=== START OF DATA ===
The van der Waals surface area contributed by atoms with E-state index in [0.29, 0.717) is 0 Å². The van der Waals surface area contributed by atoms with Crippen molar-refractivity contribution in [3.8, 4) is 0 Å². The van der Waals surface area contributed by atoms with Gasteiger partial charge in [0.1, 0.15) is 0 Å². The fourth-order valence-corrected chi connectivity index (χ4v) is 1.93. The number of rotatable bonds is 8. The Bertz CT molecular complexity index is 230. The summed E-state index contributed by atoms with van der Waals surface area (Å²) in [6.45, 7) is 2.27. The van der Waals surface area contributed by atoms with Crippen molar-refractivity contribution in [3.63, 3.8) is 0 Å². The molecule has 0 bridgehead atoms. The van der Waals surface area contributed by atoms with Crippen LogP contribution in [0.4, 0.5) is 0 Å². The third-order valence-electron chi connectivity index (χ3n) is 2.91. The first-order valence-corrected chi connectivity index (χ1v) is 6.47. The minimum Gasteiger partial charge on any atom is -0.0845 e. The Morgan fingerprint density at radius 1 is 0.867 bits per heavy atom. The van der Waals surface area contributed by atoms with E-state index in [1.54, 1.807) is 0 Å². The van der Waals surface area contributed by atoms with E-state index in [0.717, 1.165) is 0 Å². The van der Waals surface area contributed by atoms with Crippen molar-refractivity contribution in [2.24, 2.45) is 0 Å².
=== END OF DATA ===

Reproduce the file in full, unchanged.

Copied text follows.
The van der Waals surface area contributed by atoms with E-state index in [0.29, 0.717) is 0 Å². The van der Waals surface area contributed by atoms with Crippen molar-refractivity contribution in [3.8, 4) is 0 Å². The van der Waals surface area contributed by atoms with Gasteiger partial charge in [0.1, 0.15) is 0 Å². The fourth-order valence-corrected chi connectivity index (χ4v) is 1.93. The number of rotatable bonds is 8. The Bertz CT molecular complexity index is 230. The summed E-state index contributed by atoms with van der Waals surface area (Å²) in [6.45, 7) is 2.27. The van der Waals surface area contributed by atoms with Crippen molar-refractivity contribution in [3.63, 3.8) is 0 Å². The molecule has 0 bridgehead atoms. The van der Waals surface area contributed by atoms with Crippen LogP contribution in [0.4, 0.5) is 0 Å². The third-order valence-electron chi connectivity index (χ3n) is 2.91. The first-order valence-corrected chi connectivity index (χ1v) is 6.47. The minimum Gasteiger partial charge on any atom is -0.0845 e. The Morgan fingerprint density at radius 1 is 0.867 bits per heavy atom. The van der Waals surface area contributed by atoms with E-state index in [1.54, 1.807) is 0 Å². The van der Waals surface area contributed by atoms with E-state index in [0.717, 1.165) is 0 Å². The van der Waals surface area contributed by atoms with Crippen molar-refractivity contribution in [2.24, 2.45) is 0 Å².